“[Textiles]… provide protection from heat and cold, absorb noise, and give control of the amount of light entering the view. Their manifold characteristics and application potentials make textiles a highly interesting architectural material. Textiles further possess very special, sensually tangible often poetic aesthetics.” Sylvie Krugër, Textile Architecture, (Berlin:Jolvis, 2009), p6
Both technology and textile are derived from the latin word texere – to weave, connect and/or construct.
Weaving is a crosscultural phenomenon, used as both a functional process and an art form. Each civilisation and culture developed their own unique design, material and colour palette informed by geography, material and climate. This is evident within the Berber culture and their woven rugs. The Berbers developed a variety of weaves that were dependent on the climatic conditions of the area. Larger loops, more loosely knotted were used in closer climates whereas finer weaves were used in warmer climates.
Weaving is one of the few techniques that encompasses three modes of production – hand made, mechanical and digital. It is through computational tools that antique craft based weaving techniques can be reinterpretedand used in innovative ways. (Oxman 2007; Thomsen and Tamke 2014)
Weaving is a binary process where warp and weft comprise the techniques fundamental organisation.
Source:Goran Demboski, Gordana Bogoeva G.;’Textiles structures for technical textiles’ in Bulletin of the Chemists and Technologists of Macedonia, Vol.24, No1, 2004
Textiles appear to be non structural, however with certain production methods, textiles have the potential to be strong. Their strength is based in their organisational composition. The rigidity in textiles is achieved through a dense weaving technique and the addition of seams in a geometric pattern that adds stiffness. The flexibility of textiles allows the material to counter the conventional rigid and static manner of dealing with forces of nature.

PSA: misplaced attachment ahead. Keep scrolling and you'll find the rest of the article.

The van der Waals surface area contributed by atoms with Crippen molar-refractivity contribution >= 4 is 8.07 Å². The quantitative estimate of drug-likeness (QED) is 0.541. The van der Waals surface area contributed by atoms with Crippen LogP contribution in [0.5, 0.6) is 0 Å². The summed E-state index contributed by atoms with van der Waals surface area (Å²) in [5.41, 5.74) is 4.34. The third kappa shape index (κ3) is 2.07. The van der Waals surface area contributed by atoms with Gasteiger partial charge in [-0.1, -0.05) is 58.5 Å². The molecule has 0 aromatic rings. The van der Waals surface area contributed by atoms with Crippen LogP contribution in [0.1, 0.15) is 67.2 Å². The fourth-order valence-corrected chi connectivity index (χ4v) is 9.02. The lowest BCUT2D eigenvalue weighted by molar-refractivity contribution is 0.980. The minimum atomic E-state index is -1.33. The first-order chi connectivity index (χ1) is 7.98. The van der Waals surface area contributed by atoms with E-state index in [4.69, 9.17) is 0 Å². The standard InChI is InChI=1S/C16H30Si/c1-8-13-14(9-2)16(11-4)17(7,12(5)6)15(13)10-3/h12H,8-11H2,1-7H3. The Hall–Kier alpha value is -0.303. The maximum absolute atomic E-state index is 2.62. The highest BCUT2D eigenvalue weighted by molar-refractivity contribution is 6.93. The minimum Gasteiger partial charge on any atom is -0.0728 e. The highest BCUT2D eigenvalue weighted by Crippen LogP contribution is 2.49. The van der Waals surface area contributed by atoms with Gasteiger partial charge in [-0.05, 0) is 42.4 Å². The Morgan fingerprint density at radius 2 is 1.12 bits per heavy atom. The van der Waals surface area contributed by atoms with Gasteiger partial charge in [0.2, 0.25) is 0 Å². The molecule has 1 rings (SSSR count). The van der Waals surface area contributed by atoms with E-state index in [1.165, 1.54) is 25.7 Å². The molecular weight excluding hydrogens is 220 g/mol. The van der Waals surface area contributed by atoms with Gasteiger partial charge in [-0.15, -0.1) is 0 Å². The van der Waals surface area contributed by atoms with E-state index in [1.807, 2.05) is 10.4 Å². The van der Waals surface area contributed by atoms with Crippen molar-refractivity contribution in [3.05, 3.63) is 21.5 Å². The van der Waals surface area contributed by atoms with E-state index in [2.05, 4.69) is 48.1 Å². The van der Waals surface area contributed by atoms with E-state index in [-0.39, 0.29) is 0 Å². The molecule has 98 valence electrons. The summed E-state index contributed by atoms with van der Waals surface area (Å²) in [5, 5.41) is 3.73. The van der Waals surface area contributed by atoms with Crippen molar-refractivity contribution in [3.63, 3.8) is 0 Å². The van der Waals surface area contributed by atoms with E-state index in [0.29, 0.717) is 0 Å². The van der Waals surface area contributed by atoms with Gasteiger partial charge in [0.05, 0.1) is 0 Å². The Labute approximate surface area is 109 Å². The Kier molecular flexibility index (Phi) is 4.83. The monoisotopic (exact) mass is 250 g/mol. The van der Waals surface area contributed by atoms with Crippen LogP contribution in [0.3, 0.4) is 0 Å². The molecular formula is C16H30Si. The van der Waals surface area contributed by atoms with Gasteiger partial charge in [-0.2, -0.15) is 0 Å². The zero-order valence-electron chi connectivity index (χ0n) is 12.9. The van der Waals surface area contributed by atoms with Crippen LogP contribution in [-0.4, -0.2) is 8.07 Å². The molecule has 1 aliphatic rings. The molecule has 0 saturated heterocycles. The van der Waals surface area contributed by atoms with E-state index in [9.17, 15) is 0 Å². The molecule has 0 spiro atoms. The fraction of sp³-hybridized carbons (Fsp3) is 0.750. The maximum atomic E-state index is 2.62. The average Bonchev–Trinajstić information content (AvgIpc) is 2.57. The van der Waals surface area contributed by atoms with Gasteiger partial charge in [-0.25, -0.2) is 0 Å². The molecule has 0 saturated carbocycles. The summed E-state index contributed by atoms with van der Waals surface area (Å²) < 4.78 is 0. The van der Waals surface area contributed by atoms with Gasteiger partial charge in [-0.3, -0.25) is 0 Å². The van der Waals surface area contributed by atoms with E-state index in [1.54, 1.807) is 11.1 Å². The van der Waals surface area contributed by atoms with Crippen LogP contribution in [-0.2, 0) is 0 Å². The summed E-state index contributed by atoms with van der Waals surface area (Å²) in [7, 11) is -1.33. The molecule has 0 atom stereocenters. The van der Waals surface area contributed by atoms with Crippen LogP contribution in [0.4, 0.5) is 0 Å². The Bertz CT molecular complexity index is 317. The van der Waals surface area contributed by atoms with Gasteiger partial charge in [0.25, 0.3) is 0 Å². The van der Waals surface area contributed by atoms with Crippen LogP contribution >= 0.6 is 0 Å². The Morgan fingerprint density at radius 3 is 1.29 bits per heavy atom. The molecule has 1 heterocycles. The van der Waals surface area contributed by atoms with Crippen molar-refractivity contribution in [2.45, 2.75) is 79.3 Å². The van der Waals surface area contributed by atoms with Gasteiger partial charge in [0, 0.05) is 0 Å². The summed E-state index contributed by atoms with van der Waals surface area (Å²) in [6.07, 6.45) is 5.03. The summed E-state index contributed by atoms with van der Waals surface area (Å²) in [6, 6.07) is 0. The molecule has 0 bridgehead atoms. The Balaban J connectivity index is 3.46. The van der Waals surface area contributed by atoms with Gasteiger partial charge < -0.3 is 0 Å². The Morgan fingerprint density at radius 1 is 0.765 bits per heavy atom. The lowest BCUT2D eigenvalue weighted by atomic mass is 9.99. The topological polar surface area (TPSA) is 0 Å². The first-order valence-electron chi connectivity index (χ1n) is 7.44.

While traditional building methods of construction are based on stapling (bricks), casting (concrete) and welding elements (space frames and trusses), weaving offers structural stability of binding material (glue, nails etc) the weaving itself and friction is the binding solution.
Textiles inherent porous property, another seemingly weak structural material quality, proposes a potential that may act against a conventional understanding of solid materials. Through the incorporation of the voided spaces, textiles can maximise surface coverage while minimising material use – varying the density and weight of the material through weaving patterns and processes.
Controlling the density of a fabric, allows environmental control through increased air ventilation and filtration, the air spaces found in porous textile tectonics are used to increase the insulation values, This strategy can be found in ‘primitive’ structures.
PolyThread by Jenny Sabin